F-drones’ relationship with EPS extends back to November 2019 when the start-up was selected to join the Eastern Pacific Accelerator Powered by Techstars, a programme that helps start-ups to develop their technology and bring it to the maritime industry. “The most important thing for us was to do some of the flight tests and to understand the operational requirements. We didn’t have the technology before we joined the programme, we just had an idea and the passion, but EPS trusted us and they let us leverage their resources to do some of the initial trials. We couldn’t have imagined how we would have done our initial trials without the active involvement of EPS. The accelerator has acted as a catalyst to our development from both a solution building angle and from an industry network point of view.”

Following involvement in the EPS programme, F-drones became the first company to secure a permit and complete commercial drone deliveries to vessels. From then on, the company started to gain significant traction. “We’ve been really excited with the closing of this half because now we have the resources to go ahead and commercialise, expand and advance the technology.”

Expanding footprint

As part of the roadmap, Mr Reddy envisions rolling out the drone technology to at least four additional ports beyond Singapore. “We have identified a few ports that we hope to be operational in including Panama, Gibraltar, UAE and Sri Lanka. We’re quite advanced in terms of our discussions with the local authorities and shipping companies and so we’re really hoping to be operational in these ports later this year.”

Wider global expansion of the drone technology will in some part be determined by regulation, which Mr Reddy sees as a bit of a bottleneck. “Often we see the technology available and ready, but the regulation and societal aspects are still trying to catch up.” For F-drones, a major advantage is that the technology operates over water, making it inherently safer than similar technology operating over land. According to Mr Reddy, this has led to promising conversations with various regulatory authorities. Moreover, as the first company in Singapore to deliver drone technology for maritime operations, F-drones has worked in close collaboration with authorities to make the technology safe and effective.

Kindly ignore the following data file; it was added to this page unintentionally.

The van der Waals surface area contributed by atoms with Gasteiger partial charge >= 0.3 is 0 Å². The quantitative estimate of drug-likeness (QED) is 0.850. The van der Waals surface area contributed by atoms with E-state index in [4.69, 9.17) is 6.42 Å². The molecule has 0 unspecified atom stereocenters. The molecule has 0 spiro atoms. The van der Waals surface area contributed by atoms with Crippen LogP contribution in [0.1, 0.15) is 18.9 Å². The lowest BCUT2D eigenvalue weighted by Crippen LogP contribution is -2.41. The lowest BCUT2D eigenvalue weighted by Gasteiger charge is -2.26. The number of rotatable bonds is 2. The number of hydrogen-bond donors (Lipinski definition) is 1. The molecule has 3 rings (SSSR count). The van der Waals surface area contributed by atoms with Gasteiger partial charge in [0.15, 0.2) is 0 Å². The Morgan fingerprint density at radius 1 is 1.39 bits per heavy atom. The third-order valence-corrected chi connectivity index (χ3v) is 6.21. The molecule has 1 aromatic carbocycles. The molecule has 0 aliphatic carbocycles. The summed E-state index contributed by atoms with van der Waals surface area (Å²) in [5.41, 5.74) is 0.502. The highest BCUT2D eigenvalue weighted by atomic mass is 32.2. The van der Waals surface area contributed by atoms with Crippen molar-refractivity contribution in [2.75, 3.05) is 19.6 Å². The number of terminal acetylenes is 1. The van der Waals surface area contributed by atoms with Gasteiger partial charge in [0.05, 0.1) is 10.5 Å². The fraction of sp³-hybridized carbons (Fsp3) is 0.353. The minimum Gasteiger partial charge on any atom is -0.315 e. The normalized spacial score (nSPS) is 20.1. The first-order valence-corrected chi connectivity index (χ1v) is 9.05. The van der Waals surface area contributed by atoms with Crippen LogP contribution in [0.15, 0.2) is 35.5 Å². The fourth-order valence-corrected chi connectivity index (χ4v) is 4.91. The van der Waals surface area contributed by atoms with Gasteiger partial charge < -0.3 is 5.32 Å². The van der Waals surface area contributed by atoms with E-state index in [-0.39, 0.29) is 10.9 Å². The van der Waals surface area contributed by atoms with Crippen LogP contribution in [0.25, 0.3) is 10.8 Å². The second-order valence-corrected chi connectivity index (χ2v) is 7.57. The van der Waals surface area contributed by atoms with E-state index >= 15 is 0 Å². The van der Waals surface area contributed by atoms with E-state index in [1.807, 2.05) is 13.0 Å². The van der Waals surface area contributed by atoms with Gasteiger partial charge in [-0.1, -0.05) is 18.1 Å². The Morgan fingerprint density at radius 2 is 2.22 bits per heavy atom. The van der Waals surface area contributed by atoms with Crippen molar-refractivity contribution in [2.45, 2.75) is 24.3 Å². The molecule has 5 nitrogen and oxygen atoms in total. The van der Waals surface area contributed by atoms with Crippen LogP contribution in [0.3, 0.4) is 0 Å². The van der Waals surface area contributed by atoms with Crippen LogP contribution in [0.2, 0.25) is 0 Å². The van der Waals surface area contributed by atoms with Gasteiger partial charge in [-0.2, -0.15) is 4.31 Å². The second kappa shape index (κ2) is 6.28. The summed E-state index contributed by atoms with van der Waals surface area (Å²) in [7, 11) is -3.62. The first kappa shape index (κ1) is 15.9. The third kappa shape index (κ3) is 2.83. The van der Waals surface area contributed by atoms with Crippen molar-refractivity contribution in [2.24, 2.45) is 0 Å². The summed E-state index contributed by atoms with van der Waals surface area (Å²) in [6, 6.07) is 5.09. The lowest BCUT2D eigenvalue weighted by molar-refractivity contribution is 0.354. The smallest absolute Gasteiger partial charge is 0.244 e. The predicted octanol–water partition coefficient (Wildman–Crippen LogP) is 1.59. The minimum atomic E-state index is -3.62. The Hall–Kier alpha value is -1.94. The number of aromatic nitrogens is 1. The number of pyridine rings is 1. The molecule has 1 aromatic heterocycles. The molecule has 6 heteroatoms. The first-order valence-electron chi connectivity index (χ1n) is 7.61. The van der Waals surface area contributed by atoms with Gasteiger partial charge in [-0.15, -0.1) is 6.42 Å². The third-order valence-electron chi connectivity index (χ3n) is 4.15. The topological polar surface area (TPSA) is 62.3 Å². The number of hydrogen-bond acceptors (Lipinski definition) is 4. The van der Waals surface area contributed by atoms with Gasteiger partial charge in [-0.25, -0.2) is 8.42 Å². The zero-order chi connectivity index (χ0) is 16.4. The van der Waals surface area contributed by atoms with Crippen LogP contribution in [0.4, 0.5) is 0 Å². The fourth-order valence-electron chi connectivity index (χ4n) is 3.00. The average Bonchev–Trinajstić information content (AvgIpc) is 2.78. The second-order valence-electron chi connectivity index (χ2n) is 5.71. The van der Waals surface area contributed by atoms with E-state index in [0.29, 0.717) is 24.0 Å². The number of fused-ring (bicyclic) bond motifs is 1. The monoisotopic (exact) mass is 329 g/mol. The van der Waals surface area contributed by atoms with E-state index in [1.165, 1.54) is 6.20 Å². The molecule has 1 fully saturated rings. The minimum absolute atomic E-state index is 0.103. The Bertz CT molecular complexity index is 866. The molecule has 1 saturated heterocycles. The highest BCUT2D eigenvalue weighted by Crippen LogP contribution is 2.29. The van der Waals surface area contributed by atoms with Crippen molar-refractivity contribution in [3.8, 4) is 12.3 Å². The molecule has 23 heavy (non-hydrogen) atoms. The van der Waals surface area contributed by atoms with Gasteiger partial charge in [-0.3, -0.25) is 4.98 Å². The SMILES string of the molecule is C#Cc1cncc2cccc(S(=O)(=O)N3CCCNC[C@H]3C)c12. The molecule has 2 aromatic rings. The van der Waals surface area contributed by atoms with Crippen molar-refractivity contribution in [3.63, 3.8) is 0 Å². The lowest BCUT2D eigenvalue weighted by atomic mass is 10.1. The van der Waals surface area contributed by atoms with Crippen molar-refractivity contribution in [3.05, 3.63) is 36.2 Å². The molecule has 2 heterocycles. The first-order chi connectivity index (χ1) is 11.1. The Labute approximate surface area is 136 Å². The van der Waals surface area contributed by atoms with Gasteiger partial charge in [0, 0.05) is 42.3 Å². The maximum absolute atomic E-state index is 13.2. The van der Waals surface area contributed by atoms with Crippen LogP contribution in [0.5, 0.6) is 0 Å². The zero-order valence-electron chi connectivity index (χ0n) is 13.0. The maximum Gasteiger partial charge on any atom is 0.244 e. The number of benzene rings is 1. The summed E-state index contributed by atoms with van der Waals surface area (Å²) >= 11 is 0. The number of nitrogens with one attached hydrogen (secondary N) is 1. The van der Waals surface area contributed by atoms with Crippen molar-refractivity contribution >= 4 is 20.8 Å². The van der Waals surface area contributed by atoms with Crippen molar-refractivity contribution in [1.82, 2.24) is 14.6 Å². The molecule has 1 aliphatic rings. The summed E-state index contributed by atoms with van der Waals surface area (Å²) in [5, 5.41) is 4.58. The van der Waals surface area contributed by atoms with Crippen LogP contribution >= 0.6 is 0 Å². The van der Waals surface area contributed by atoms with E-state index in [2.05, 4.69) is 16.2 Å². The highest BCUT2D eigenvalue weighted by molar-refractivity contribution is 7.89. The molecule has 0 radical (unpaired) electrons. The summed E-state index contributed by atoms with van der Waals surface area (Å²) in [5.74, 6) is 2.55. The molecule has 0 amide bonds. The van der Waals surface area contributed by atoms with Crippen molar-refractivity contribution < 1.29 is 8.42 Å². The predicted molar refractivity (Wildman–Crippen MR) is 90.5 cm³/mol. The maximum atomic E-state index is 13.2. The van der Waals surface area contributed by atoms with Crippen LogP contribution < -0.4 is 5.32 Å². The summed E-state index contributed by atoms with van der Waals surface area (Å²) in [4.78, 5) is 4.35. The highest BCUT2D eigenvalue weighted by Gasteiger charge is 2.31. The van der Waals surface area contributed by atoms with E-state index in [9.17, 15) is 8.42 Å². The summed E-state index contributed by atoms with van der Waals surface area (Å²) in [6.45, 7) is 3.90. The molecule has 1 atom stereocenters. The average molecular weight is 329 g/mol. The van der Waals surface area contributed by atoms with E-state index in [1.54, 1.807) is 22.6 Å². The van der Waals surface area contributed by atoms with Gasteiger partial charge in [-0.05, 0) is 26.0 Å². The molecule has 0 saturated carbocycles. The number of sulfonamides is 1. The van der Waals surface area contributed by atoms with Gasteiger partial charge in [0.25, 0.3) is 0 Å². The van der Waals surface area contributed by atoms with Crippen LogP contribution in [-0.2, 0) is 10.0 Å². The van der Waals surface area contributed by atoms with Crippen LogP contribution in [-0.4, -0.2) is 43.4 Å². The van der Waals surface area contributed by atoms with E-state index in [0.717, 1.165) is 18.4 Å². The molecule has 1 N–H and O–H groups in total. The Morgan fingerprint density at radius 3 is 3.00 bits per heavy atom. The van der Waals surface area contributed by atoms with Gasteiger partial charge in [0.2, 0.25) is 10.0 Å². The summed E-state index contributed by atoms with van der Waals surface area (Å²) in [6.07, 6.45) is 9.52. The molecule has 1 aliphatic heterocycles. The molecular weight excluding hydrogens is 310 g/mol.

F-drones is now looking for some “game-changing partnerships both on the commercial side as well as the technology side.” This includes shipping companies with a strong regional presence to enable the start-up to rapidly commercialise the technology. The ultimate goal is to establish a strong range of partnerships that will facilitate a global network of drone deliveries to improve shipping and port efficiency.

On the technology side, F-drones is on the lookout for “partners who can help us be ahead of the curve. We are already working in partnership on the computer vision side, autopilot development, propulsion systems, airframe manufacturing, and much more. We are focused on building the best drone delivery solution for maritime logistics and as is the case with most big tech start-ups or companies, we need such partnerships to be able to bring out the best in each other.”

Mr Reddy noted that the funding awarded to F-drones has provided an assurance to its current and potential partners to go ahead and take this on for the long run. “It’s given us a lot of confidence that people will be able to trust in us.”

Mr Reddy confirmed that since establishing F-drones, feedback has been positive and there has been an overwhelming amount of excitement for the opportunities the technology will bring. “Since day one we could see the support, and this has only increased as we have progressed. More and more people are showing confidence in what we are doing. One of the testimonials to everything is that the major investors who have invested in our last round are all from the shipping industry, so they know the industry in and out and we feel this is a testimonial to what we are trying to solve.”

Moving forward post-pandemic

Despite the global pandemic, the start-up has seen “strong traction, not just in Singapore, but around the world where people are actually looking forward to us introducing this technology,” Mr Reddy told us. One of the bottlenecks has been the restricted travel across borders. “We’ve been slightly hampered by the fact that we are unable to kind of showcase or expand our physical presence.”

F-drones is determined to advance its drone technology to meet some of the major shipping and operational problems in Singapore, and worldwide.  “We are quite confident that by the end of the year we will have out together a fantastic solution, just in time to expand globally when the pandemic subsides.”

This article was originally published in Digital Ship’s Jun/Jul magazine. Click here to download the issue.